For many decades, Scottish marriage law was very different to English law and one of the most significant differences was the acceptance of so-called ‘irregular marriages’, without banns and without a minister being present. There were three ways of forming such a marriage:

  1. A couple declaring themselves to be married in front of witnesses (per verba et praesenti) though this might be hard to prove without additional evidence.
  2. A promise of marriage, followed by sexual consummation (per verba de futura subsequenta copula) but this had to be backed up by proof, such as a written promise of marriage, or an oath sworn before witnesses.
  3. A couple presenting themselves in public as husband and wife, even if no formal declaration of marriage had been made (‘cohabitation with repute'). Scotland was the last European country to abolish this in 2006.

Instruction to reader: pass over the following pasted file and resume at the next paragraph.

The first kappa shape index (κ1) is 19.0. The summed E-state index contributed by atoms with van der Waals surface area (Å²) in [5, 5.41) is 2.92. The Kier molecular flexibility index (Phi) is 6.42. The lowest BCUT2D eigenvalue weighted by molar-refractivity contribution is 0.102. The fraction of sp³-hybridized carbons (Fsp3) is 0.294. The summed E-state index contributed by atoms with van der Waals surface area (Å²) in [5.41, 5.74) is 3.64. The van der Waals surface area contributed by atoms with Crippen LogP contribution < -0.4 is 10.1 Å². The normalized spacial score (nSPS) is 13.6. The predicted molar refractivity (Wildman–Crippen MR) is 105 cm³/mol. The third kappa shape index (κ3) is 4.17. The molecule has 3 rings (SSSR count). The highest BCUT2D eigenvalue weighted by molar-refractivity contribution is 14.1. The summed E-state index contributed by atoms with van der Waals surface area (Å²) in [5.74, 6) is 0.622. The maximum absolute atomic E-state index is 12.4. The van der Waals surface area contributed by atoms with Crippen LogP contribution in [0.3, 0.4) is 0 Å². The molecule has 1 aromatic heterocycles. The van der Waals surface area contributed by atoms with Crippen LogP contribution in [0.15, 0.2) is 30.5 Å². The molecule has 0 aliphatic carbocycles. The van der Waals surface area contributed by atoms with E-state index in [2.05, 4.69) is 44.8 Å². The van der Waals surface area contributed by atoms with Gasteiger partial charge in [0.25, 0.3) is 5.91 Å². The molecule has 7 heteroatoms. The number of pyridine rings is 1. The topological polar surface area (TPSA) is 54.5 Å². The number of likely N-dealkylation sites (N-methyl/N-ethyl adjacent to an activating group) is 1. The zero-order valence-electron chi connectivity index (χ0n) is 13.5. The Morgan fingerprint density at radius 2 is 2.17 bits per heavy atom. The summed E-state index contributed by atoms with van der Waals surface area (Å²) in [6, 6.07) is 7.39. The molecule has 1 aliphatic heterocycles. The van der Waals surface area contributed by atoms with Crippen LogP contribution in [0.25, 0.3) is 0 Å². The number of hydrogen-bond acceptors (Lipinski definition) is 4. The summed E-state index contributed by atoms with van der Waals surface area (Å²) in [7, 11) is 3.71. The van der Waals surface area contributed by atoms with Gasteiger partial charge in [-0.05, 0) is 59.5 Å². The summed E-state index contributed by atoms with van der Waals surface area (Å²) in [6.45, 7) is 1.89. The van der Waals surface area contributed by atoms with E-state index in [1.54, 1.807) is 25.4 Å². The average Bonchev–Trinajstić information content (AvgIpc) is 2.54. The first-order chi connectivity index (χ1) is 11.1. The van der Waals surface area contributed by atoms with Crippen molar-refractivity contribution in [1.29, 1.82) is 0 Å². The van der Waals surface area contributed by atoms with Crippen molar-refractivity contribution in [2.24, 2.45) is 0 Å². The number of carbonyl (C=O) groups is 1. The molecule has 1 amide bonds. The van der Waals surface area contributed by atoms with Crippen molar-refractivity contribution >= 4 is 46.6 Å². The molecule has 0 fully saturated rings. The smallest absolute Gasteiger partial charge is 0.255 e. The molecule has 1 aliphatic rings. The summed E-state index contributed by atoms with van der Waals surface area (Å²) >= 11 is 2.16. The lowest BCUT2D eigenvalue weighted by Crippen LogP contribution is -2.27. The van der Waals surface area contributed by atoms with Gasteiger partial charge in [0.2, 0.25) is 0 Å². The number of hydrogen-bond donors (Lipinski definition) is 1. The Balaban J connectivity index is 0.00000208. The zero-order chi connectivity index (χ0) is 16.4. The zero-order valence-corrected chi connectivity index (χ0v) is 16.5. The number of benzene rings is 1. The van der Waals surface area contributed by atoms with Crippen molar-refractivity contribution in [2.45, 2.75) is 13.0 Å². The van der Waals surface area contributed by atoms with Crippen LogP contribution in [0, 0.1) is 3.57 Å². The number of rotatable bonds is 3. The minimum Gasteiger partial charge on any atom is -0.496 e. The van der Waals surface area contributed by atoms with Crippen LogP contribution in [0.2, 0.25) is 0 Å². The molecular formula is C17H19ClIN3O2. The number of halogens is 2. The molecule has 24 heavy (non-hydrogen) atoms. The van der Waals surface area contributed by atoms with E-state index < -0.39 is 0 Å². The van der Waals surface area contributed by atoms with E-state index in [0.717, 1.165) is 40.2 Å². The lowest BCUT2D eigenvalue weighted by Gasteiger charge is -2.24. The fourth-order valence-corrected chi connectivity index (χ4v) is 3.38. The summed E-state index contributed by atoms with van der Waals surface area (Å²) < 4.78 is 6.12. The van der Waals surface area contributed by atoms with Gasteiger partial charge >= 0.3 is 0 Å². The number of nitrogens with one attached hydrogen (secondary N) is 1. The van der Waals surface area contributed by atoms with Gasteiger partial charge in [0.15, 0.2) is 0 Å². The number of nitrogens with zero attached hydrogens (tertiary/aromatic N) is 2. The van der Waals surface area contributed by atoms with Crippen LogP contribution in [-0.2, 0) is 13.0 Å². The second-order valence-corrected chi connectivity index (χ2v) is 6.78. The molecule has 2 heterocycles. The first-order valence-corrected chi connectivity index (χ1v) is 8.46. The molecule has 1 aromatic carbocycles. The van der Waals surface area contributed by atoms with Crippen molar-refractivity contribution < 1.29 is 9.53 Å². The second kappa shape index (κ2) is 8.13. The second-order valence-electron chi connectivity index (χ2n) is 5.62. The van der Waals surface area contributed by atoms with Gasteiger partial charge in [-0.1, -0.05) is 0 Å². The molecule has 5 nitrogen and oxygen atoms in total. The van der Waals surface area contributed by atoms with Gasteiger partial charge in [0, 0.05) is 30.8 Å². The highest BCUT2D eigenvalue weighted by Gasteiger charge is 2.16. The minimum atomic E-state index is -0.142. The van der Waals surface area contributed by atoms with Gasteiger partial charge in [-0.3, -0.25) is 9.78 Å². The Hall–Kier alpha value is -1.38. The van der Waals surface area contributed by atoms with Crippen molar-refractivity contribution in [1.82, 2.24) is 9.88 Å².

The law and the Church of Scotland frowned on irregular marriages though the latter tolerated them in preference to the alternative of ‘living in sin’. Such marriages were cheaper and would also be more expedient than more conventional marriages but they existed in a kind of grey area of legality. For example, once registration of marriages became compulsory in Scotland (1855), an irregular marriage could be registered if the couple first presented themselves before a sheriff (in the early years a ‘sheriff substitute’) or magistrate, were 'convicted' as parties to an irregular marriage, and paid a fine. Despite this, such marriages persisted and, once divorce became more prevalent, if the established church refused to marry a divorcee, an irregular marriage was the only alternative until 1939, when marriage registered by sheriff's warrant ended, and Scottish law accepted marriage by a civil ceremony in a registrar's office.

The 1887 marriage of Rev. Edwin James Owen to (Jessie) Beatrice Paterson was a marriage per verba et praesenti.